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Buck30 - Greater Patagonian Trail Journal - 2017

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Brian (Buck-30)
Begins: Jan 5, 2017
Direction: Southbound

Daily Summary
Date: Thu, Mar 16th, 2017
Start: Ushuaia
End: Ushuaia
Daily Distance: 20
Trip Distance: 651.0

Journal Stats
Entry Visits: 250
Journal Visits: 7,325
Guestbook Views: 110
Guestbook Entrys: 5

Patagonia Days 65-68

We spent a couple days on a short hike mostly to just kill some time. We
went out at the end of the day, camped and then walked a solid day over
Paseo de Oveja and then back down to camp. The Pass and ensuing scree
traverse was quite scenic although nothing to blow you away or different
than what we had just done on the previous great hike. It killed a couple
nights in a tent versus paying for a room. Really the main reason I'm
writing this as I had a little log/beaver pond mishap. My countryman, the
North American beaver screwed me! The valley was flooded by beavers but
this time we had decent, albeit slippery trail. There was a big tree low
off the ground that went over a small beaver pond. Something I do 10 times
a day. I walked the tree and best I can remember, I had to stop at the end
and kind of turn left and take a small step up. For whatever reason I began
to teeter. I had like 2 seconds with a million thoughts going through my
head such as, it's going to be really cold when I fall in this pond and
will my phone get wet and die? I thought I might recover but I didn't and
fell backwards into the knee deep pond. I pushed myself up and my entire
backside of my body, head to toe was soaked. It was like 40 degrees out and
not a good time to be wet! Most fortunately because I had my rain pants on,
I couldn't put my phone in my shorts pocket and instead my phone was in my
raincoat breast pocket and didn't get wet. I walked for a few minutes in a
bit of shock and noticed I had also snapped one of my trekking poles low
down. Dammit! Fortunately, the first sun we would see since getting to
Ushuaia was starting to poke through and within an hour I stopped to lay
everything out in the sun and by the end of the day everything was dry.
Thankfully I wasn't under long enough for my sleeping bag to get wet
either. This is the second time I've fallen in a body of water, the first
many years ago on a week long hike in the Sierras. Not too bad I guess.
Better than falling in that river a couple weeks ago that might have killed
me.

We finished up the hike and made it back to Ushuaia and back to the same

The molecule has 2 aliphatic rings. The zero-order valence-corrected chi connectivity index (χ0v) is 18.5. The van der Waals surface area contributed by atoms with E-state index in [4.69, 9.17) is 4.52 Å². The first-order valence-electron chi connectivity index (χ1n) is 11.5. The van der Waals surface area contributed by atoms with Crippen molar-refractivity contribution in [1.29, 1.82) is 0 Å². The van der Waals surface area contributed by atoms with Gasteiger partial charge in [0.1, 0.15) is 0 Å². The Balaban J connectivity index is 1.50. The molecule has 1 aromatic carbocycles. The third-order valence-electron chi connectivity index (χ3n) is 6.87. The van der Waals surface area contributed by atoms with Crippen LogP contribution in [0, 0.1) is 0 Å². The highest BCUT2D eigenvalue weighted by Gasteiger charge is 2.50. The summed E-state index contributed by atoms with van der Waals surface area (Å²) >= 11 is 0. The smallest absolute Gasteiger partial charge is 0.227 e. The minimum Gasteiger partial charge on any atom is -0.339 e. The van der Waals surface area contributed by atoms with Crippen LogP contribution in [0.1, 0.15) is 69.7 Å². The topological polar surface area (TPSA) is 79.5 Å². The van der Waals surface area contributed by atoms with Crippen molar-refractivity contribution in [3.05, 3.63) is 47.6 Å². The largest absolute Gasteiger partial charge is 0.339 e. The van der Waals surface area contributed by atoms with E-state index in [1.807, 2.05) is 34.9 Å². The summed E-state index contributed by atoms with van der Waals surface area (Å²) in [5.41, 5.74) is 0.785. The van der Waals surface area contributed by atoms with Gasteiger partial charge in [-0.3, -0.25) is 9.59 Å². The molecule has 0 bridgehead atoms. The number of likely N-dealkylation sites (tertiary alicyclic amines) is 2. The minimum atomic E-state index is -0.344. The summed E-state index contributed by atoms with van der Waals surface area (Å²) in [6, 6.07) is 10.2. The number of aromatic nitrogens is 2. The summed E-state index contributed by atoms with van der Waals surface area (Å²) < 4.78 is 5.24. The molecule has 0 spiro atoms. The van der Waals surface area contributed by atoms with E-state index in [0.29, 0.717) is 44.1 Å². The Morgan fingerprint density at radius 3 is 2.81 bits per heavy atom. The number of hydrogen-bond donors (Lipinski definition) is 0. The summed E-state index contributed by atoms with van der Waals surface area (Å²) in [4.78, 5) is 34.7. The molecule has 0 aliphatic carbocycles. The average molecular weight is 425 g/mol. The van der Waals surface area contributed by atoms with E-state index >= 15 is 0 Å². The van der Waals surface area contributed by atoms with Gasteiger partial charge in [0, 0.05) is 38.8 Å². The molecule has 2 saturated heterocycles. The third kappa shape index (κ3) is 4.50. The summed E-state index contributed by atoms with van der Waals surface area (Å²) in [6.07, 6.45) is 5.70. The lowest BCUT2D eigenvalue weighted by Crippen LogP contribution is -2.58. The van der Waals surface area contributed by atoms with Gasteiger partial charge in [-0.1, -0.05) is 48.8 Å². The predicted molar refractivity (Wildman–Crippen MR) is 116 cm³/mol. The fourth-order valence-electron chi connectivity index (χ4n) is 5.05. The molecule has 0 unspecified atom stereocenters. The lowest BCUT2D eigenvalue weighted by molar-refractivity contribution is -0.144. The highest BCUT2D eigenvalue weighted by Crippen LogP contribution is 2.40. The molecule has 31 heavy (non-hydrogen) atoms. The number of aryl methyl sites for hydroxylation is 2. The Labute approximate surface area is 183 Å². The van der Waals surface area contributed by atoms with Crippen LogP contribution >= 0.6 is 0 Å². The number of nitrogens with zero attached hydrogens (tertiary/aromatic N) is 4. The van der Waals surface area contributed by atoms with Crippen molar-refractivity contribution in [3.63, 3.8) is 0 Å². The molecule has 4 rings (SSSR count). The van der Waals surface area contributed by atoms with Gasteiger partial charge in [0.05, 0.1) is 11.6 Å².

place to stay except this time the only room not reserved was the room
without a heater and the room the better room would walk through to get to
the bathroom. And then 4 people moved into a 2 person room so it was
chaotic through our room all day and night. I hate this shit!! Our next
stop is across the Beagle Channel to Puerto Williams but the little zodiac
boats don't run the next day so we are staying in Ushuaia till Friday. We
were going to stay in town but I'm so sick of these loud hostel type places
I'd much rather stealth camp in the forest outside of town for a night.

Our last planning item was to make sure we could get off of Puerto Williams
(Isla Navarino), the southernmost city in the world. There are reasonably
cheap flights ($ 90) to Punta Arenas where we want to go next but the
booking process is non existent and ended up being a series of 9 emails to
book a flight. I miss America!! There wasn't the availability that we
wanted and we had to decide between less time on the Island and then a lot
of days in Punta Arenas with nothing to do or more days on the Island and
the risk of running out of hiking or bad weather in a tiny village with
very few services. We chose more days as the forecast seems surprisingly
decent and we can hopefully do some good hiking with maybe a day or so in
town during a possible bad weather day on Monday. This constant planning,
reservations, things being full and/or expensive is getting so annoying,
but this was one of the last tough planning items.

I spend much of my time hiking now dreaming of thru hiking a long trail. I
fantasize of walking on the PCT. Real trail, epic scenery, nice weather, no
planning!!

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Journal Photo

Greater Patagonian Trail

The Greater Patagonian Trail is currently a 930 mile (1500 km) long trail route that leads you right through the heart of the legendary Patagonian Andes. It's a stunningly beautiful and diverse trail that crosses volcanic fields, idyllic Andean valleys, snow covered mountain ranges, lush green forests and deep blue lakes and rivers. Its creator, Jan Dudeck is extending the trail north to Santiago and south towards Tierra del Fuego for a route over 3,000 kilometers. Learn more: www.wikiexplora.com/index.php/Greater_Patagonian_Trail

 

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